I had a truly great irc discussion with tor today. Among other things, he brought up Enfilade theory, which is one of the things the Xanadu folk came up with. It's easy to be put off by the presentation, including the strange terminology and all the boasting about how secret it all used to be, but I think at heart it's a useful tool for talking and reasoning about computations over trees.
As far as I can tell, the "wid" and "disp" properties are very similar to synthesized and inherited attributes in attribute grammars. The canonical example of "wid" is the number of bytes contained in the node and its descendants. Given two subtrees and their byte counts, it's easy to compute the byte count of their combination - just add them. Byte counting is simple, but there are lots more properties that can be computed in this manner. "Widiativeness" describes the generalization. One key insight is that all widiative properties are also associative.
Whatever properties are chosen, an enfilade is basically just a tree with the enfilade properties stored in the interior nodes. The tree engine has to update these values whenever the tree gets updated, but the cost is only proportional to the depth of the tree - O(log n) when the tree is balanced.
While "wid" properties propagate up, "disp" properties propagate down. In Fitz, the graphics state is essentially a disp property. You have interior nodes that set graphics state parameters, and affect all child nodes. When there are multiple nodes on a path from the root to a leaf node that set the same parameter, the deepest takes precedence. Similarly, clip paths intersect (which happens to be commutative), and coordinate transform matrices multiply.
Bounding boxes are a "wid" property, with the combining rule being rectangle union. In the PDF 1.4 data model, RGBA renderings of groups (whether nested as a Form XObject or q/Q pair) are almost wid, the exception being non-Normal blending modes. For these, the RGBA rendering of an object may depend on the colors that were rendered beneath it. This has implications for caching (I won't go into details here, because they're probably only interesting to one or two other people).
Another "wid" property is the tree representation for Athshe I've been thinking about for a while. You want to efficiently represent a tree with arbitrary structure, meaning it may or may not be balanced, and nodes may have ridiculously small or large fanout. The solution is to store a serialization of the tree in a B-tree, using open and close parentheses in addition to leaf symbols. There is not necessarily any relationship between the tree structure and the b-tree structure; the latter is always balanced with a tight distribution of fanouts. I wrote about storing some summary information about parenthesis balancing in B-tree nodes.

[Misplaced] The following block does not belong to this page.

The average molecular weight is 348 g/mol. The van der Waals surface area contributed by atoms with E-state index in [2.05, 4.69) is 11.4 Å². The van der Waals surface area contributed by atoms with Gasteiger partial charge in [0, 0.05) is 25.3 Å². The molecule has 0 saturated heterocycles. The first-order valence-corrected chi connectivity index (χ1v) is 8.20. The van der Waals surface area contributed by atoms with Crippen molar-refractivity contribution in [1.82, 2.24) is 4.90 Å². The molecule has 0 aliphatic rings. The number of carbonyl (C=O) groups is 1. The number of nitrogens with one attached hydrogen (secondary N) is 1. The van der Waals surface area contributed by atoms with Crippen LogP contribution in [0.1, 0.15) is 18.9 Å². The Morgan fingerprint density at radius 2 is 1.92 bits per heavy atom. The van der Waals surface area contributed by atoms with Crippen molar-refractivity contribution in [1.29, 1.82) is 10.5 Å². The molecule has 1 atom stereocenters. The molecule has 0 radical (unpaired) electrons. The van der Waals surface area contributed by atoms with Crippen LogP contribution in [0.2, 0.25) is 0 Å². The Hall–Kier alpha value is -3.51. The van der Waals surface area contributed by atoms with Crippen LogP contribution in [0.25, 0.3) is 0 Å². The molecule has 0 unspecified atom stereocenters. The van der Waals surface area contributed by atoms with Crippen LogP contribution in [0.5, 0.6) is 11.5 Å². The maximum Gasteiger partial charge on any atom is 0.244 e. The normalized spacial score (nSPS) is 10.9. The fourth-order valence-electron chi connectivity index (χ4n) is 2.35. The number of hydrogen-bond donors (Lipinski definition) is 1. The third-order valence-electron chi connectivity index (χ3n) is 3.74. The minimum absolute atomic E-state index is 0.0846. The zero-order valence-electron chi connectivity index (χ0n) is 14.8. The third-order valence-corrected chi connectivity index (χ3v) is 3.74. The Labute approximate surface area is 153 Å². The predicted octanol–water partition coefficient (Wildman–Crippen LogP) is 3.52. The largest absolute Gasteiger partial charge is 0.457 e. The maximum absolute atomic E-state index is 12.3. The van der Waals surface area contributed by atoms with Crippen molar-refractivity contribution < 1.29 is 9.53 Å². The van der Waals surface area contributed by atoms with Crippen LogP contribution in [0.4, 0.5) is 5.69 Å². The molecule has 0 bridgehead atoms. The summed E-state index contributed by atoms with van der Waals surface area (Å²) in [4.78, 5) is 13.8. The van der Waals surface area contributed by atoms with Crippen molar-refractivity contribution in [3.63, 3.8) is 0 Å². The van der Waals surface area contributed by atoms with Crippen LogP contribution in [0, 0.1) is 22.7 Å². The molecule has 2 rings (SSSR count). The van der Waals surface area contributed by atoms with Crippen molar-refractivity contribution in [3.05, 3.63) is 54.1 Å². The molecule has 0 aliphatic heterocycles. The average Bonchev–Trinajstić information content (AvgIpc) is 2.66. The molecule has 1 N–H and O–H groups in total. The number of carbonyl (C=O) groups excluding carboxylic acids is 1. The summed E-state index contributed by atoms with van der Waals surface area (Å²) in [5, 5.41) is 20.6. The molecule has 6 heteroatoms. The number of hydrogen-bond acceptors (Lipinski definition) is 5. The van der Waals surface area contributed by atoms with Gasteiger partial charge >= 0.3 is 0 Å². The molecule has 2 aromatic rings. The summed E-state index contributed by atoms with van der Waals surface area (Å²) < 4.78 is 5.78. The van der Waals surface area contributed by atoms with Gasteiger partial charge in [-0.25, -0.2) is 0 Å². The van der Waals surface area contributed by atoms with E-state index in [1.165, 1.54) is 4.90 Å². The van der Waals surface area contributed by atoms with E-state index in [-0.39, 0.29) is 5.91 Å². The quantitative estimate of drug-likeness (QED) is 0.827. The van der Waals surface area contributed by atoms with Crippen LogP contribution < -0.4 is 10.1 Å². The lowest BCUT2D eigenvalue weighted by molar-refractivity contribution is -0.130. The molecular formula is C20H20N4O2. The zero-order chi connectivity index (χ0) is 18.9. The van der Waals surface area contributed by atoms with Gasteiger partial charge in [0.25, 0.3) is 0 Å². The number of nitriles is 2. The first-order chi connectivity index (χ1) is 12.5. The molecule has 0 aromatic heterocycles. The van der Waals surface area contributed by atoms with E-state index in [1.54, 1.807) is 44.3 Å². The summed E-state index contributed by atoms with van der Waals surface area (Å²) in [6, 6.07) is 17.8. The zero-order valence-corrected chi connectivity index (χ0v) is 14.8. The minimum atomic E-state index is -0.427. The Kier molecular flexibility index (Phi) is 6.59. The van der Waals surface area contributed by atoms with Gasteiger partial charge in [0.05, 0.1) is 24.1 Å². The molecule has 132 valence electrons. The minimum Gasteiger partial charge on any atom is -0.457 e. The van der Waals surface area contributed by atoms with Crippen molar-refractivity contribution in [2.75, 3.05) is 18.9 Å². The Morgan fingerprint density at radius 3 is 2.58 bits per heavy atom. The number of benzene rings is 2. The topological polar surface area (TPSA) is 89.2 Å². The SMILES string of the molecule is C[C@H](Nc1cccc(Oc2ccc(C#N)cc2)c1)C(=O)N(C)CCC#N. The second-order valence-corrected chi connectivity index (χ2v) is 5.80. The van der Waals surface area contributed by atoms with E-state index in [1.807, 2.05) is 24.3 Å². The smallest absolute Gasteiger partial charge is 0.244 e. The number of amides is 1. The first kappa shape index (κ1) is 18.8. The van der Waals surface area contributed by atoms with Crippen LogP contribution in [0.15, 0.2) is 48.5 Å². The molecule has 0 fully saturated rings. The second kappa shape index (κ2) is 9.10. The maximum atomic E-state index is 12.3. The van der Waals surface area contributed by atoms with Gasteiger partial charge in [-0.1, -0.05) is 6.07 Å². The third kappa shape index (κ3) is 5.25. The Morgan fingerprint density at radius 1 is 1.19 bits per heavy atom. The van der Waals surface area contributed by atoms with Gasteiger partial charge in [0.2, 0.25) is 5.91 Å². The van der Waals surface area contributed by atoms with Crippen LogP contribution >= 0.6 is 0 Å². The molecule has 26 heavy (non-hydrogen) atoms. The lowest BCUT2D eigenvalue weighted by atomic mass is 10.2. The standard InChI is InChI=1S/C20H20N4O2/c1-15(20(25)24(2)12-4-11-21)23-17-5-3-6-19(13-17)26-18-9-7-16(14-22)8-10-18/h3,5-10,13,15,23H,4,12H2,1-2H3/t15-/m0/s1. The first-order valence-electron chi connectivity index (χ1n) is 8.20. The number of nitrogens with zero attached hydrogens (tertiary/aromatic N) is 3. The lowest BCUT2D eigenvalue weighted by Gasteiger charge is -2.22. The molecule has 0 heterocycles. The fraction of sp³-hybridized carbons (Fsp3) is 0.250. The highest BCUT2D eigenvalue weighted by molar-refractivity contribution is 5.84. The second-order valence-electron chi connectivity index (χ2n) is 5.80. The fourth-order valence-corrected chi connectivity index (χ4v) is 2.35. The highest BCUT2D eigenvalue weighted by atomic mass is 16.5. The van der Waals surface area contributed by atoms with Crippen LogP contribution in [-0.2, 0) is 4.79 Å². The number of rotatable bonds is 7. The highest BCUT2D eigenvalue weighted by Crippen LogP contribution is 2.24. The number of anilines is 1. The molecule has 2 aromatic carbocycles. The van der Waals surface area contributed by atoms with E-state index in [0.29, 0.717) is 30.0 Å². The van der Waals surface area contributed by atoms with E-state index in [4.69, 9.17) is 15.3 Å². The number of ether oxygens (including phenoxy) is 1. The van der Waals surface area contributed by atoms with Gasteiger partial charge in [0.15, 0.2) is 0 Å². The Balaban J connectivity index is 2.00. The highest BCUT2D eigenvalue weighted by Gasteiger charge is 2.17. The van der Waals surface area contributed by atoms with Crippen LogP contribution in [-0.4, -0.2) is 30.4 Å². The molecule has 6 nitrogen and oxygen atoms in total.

It makes sense to describe this summary info in enfilade terminology. My proposal is an enfilade that stores a "wid" property at each B-tree node. The "wid" property is a tuple of two integers. For open paren, it's (1, 0), for close paren it's (-1, -1), and for leaf nodes, it's (0, 0). The combining operator is defined as combine((a, b), (c, d)) = (a + c, min(b, a + d)). When this info is stored at each B-tree node, something magic happens: it's possible to do all the standard node navigation methods (parent, first child, prev and next sibling) using only O(log n) accesses to B-tree nodes (proof of this claim is left as an exercise to the reader).
I hope I've presented a wide range of issues for which enfilade theory is a useful reasoning tool. I think it's also useful to criticize bad designs. My favorite example is (of course) from the W3C.
The application of CSS stylesheets to XML trees is almost a disp property. However, the adjacent sibling selector in CSS2 breaks disp-ness. When I was working on implementing CSS, I looked through a lot of stylesheets, including searching all the XUL glorp in Mozilla at the time. I found a couple of uses of the adjacent sibling selector, but all could be factored out. In other words, the actual stylesheet had the disp property even though the adjacent sibling primitive lacked it. Again, this hurts performance and makes implementations far more complex than they should be. Perhaps if the designers of CSS2 had been aware of enfilade theory, they could have avoided this mistake.
(at dinner tonight, Heather asked me what I was thinking about. I responded, "enfilade theory". she asked me what that meant, and I promised her that after reading tonight's blog, she'd know more about it than she ever wanted to. hopefully, i've made good on my promise :)